Hartford had wins over Jeg Coughlin, Val Smeland and Alex Laughlin to reach his fourth career final on a track that has always proven tricky for the Pro Stock class.

“It is a neat challenge. People don’t realize what you have to do to these race cars to make them perform out here,” Anderson said. “They are not built for racing out here. We build these cars specially for 1,400 to 1,500 horsepower and you come out here and you only have 1,100 to 1,200 horsepower. Nothing is right about the car. You try to force the car to work when it is not wanting to and it is just a tough challenge.

“For the driver, because you lose 300 horsepower when you come out here, you have to jam all kinds of gear ratio into the car to make the car think it has more power. It makes for a tough challenge for the entire team and I am fortunate to have been able to win out here the last two years.”

But while the path seemed flawless for Anderson, it was far from it. After watching teammate Jason Line suffer a dramatic engine failure in qualifying and watching fellow racer Kenny Delco suffer a nasty crash on Saturday, Anderson had his own scary moment when his parachutes failed to deploy in his first round win over Cuadra, slowing just shy of the sand at the top end.

“It has happened before and you just have to be prepared for anything that can happen out there. You can’t panic and when it happens you have to be smooth, you have to know the amount of brake pedal you can use because if you get on the brakes too hard the car starts bouncing and you are in big trouble,” Anderson said. “The bottom line is if you run out of real estate and you have to go into the sand trap that is ok. That is going to be less damaging than jamming the brakes and hitting the wall.

“I guess that is where being the grizzled veteran comes into play. You have to be ready for anything. It doesn’t have to be something that goes wrong with your car, it could be someone in the other lane. It certainly is a dangerous game, but it is what we love to do and we accept part of that. You just have to go out there and do the best you can and hopefully the cards are in your favor.”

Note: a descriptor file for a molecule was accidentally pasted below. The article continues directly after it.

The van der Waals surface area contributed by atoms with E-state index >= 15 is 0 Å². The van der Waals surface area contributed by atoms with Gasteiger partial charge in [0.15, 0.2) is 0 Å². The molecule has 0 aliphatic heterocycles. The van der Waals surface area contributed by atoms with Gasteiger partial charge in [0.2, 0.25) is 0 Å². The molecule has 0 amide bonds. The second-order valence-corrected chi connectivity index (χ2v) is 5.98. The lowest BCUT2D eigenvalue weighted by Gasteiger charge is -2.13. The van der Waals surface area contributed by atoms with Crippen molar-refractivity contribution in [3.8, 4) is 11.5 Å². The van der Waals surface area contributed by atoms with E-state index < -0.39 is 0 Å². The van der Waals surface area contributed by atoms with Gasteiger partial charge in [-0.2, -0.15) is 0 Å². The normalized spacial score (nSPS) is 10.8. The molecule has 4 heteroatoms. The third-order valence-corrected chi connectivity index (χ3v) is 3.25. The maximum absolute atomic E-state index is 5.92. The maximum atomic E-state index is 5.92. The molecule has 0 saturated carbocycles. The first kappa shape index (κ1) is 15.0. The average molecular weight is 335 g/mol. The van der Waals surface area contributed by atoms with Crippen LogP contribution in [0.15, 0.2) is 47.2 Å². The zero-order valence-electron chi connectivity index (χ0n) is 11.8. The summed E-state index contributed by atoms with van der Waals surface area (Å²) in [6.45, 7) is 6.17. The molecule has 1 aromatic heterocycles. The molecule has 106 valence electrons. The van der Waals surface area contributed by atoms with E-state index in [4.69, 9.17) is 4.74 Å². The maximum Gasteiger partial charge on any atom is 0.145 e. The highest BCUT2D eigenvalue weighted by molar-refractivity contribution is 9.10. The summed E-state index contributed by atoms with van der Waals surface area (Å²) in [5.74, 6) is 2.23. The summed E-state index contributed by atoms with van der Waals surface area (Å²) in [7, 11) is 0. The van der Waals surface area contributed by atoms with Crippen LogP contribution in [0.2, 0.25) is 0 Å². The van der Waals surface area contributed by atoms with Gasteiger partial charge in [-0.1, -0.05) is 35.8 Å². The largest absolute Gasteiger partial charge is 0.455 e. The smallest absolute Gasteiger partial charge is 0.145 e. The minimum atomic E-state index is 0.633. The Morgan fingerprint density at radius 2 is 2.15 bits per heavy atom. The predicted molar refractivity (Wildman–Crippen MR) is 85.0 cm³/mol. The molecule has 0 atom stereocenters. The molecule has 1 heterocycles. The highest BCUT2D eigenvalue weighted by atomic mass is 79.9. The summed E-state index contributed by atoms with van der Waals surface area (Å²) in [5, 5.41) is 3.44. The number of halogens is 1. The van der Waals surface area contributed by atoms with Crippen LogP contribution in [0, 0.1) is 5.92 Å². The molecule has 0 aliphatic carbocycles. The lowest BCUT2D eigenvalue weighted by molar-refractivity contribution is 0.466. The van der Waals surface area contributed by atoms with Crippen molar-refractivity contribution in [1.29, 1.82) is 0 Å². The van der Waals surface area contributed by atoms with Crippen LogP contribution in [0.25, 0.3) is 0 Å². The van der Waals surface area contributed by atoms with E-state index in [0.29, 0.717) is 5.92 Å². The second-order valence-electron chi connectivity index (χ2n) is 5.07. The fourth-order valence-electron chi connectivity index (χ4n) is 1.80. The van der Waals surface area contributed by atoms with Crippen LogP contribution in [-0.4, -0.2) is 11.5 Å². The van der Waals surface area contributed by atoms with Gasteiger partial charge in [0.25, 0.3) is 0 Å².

While Anderson started the season slowly, with only one round win in his first three races, the veteran has since found his groove, reaching the finals in three of the last five races, as his win on Sunday moves him up two spots to second in the Pro Stock championship standings.

“I’m excited. I told everybody that I got off to a slow start and then we got that break in the schedule where we sat out a couple of races and it seemed like, when we came back from that break, that our race team had made a gain,” Anderson said. “All of our cars are strong and all of our cars are capable of winning every race we go to and I am pretty happy with that.

“The past year has been tough. You definitely ask yourself will I ever win again. Father time is tough. It is not that you can’t cut a light with some of these guys out here, it just becomes more difficult over the years to do it every time. It is just part of the deal.

“I am just very blessed that I am still able to do this at 58 years old and to be able to race a car and beat the guys and gals that are racing in this class is pretty impressive.”